Sinead asked us to think about the small changes we could make that would add up to make a big impact. She gave a pretty comprehensive list that I think all of us in a creative field could get some useful ideas from. 

Could we: 
  • Source more ethical fabrics?
  • Ask for more comprehensive recycling facilities at work?
  • Make ourselves aware of harmful chemicals in dyes etc?
  • Find ways to filter microfibres from our laundry?
  • Buy more costumes for contemporary shows from secondhand or charity shops?
  • Re-use on-set items?
  • Create less single-use costumes; make use of costume houses and reuse resources?





Next up to speak was Orsola de Castro, co-founder of Fashion Revolution. Set up following the Rana Plaza factory collapse in Bangladesh in 2013, in which over 1000 garment workers, mostly young women, lost their lives, Fashion Revolution set out to ask high street brands “who made my clothes?” A question which, Orsola says, it was almost impossible to find answers to. For her, the first step towards a more ethical fashion industry is transparency (“you cannot change what you cannot see”), and we should all be more vigilant and scrutinise what we buy.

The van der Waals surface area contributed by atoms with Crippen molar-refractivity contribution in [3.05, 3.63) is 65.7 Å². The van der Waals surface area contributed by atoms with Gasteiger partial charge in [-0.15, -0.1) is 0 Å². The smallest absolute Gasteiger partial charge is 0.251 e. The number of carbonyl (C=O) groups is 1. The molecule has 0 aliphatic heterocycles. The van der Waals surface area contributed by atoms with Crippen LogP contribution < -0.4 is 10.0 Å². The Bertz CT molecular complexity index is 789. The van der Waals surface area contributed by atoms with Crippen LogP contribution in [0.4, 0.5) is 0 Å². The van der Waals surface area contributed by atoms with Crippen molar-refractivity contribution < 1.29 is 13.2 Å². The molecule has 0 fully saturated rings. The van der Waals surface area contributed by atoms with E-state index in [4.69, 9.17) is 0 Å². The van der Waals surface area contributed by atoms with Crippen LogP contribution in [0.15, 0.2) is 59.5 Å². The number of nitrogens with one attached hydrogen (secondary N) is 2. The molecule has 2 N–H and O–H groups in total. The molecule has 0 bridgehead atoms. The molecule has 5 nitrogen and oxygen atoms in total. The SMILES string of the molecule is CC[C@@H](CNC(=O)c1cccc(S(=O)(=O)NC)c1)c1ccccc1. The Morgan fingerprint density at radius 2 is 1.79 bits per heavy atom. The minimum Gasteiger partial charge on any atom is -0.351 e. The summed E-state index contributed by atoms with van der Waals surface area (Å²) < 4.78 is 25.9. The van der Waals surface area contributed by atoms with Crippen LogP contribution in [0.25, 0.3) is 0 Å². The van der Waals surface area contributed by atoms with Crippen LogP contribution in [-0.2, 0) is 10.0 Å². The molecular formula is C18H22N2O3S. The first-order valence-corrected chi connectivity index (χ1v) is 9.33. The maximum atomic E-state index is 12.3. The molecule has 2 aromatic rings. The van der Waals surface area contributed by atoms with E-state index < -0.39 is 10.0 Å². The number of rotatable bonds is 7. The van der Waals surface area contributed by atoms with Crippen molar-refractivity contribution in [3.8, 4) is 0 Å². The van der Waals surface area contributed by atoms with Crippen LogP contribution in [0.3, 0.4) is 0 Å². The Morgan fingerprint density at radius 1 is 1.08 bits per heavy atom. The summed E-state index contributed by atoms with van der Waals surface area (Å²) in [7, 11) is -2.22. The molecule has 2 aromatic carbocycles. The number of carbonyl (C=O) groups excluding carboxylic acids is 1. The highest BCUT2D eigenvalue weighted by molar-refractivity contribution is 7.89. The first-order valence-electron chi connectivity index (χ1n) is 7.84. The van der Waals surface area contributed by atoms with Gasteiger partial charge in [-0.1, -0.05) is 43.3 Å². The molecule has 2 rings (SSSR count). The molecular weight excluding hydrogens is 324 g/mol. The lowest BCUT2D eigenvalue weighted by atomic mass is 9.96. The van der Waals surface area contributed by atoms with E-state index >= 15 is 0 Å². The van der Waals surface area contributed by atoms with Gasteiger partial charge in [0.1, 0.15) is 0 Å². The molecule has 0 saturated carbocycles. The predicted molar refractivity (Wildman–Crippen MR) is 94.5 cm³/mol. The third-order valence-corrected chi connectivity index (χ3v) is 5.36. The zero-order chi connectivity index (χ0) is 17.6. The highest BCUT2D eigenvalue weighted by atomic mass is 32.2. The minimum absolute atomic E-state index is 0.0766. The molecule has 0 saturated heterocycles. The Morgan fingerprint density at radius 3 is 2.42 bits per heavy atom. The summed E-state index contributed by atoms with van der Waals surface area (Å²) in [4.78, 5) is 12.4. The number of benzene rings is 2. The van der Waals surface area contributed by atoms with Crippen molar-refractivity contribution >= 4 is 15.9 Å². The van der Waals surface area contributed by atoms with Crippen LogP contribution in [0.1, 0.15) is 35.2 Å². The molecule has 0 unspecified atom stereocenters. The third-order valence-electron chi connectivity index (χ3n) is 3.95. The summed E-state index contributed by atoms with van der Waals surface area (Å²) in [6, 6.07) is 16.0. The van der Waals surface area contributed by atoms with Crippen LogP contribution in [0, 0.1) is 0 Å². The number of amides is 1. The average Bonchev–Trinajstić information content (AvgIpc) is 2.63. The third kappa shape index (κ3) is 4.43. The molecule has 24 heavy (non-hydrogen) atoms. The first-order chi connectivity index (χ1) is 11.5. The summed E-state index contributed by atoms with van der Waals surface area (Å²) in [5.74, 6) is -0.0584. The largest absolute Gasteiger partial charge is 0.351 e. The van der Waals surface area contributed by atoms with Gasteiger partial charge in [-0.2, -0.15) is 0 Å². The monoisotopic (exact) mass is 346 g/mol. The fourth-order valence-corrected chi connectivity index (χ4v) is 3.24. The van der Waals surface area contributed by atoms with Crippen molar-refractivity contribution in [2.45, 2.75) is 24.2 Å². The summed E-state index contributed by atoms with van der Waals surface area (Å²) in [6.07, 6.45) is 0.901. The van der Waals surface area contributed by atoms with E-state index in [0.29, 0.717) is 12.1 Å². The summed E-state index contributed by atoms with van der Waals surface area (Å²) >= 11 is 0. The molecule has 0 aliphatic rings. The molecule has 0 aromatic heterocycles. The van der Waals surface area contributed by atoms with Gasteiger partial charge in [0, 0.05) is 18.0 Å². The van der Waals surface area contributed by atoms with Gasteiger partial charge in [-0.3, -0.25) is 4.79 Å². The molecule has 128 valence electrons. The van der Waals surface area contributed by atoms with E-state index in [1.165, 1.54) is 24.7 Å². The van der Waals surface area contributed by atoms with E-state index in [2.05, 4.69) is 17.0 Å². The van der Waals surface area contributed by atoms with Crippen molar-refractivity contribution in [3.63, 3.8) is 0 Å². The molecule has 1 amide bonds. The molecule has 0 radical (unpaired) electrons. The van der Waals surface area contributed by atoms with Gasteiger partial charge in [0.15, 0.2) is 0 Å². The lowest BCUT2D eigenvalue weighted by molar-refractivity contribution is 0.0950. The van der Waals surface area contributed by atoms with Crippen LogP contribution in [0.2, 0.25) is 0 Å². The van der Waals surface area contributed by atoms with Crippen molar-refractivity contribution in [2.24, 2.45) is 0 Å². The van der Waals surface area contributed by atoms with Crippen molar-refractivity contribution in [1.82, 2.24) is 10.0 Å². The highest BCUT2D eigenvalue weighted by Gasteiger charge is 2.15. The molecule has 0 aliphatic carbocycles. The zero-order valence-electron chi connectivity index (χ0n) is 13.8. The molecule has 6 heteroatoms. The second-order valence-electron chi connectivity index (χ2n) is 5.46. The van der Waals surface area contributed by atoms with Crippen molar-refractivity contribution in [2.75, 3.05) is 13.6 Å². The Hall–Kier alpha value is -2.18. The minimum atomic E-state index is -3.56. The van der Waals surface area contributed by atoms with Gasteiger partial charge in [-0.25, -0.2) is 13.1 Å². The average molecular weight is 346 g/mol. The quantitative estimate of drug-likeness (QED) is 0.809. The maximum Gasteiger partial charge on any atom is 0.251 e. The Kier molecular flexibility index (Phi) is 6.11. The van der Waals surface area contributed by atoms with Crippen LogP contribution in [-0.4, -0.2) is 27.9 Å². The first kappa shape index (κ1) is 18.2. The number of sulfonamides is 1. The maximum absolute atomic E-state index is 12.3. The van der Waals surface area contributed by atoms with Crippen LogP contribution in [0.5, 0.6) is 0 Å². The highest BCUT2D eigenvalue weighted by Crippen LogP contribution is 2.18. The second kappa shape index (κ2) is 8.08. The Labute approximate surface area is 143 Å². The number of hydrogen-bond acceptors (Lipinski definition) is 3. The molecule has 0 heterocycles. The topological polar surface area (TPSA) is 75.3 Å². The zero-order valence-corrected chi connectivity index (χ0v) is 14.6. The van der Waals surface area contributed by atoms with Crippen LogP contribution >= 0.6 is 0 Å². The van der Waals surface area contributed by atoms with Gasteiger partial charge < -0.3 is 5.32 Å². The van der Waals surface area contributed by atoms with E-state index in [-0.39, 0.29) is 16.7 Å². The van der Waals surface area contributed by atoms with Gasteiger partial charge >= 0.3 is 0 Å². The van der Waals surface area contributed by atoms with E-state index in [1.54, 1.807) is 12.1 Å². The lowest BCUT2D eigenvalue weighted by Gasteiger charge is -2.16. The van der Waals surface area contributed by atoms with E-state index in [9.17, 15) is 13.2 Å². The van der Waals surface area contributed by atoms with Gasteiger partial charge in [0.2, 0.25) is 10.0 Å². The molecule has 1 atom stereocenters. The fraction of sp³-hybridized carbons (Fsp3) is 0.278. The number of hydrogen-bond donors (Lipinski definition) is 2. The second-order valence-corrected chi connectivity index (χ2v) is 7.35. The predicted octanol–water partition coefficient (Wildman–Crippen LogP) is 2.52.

Orsola sees the wardrobe department of a production as being three-quarters of the way through a garment’s life-cycle, from textile to landfill, and reminded us that there was such place as “away” when we discard unwanted clothing! In Orsola’s eyes, we are not using design cleverly enough. We are using design to create a problem (pollution and waste) rather than solve a problem (we all need clothes to wear). This is a criticism I have thrown at the fashion industry in the past, and while I think that my workplace does well when it comes to creatively using available resources (more on that later) it is definitely something we could all pay closer attention to.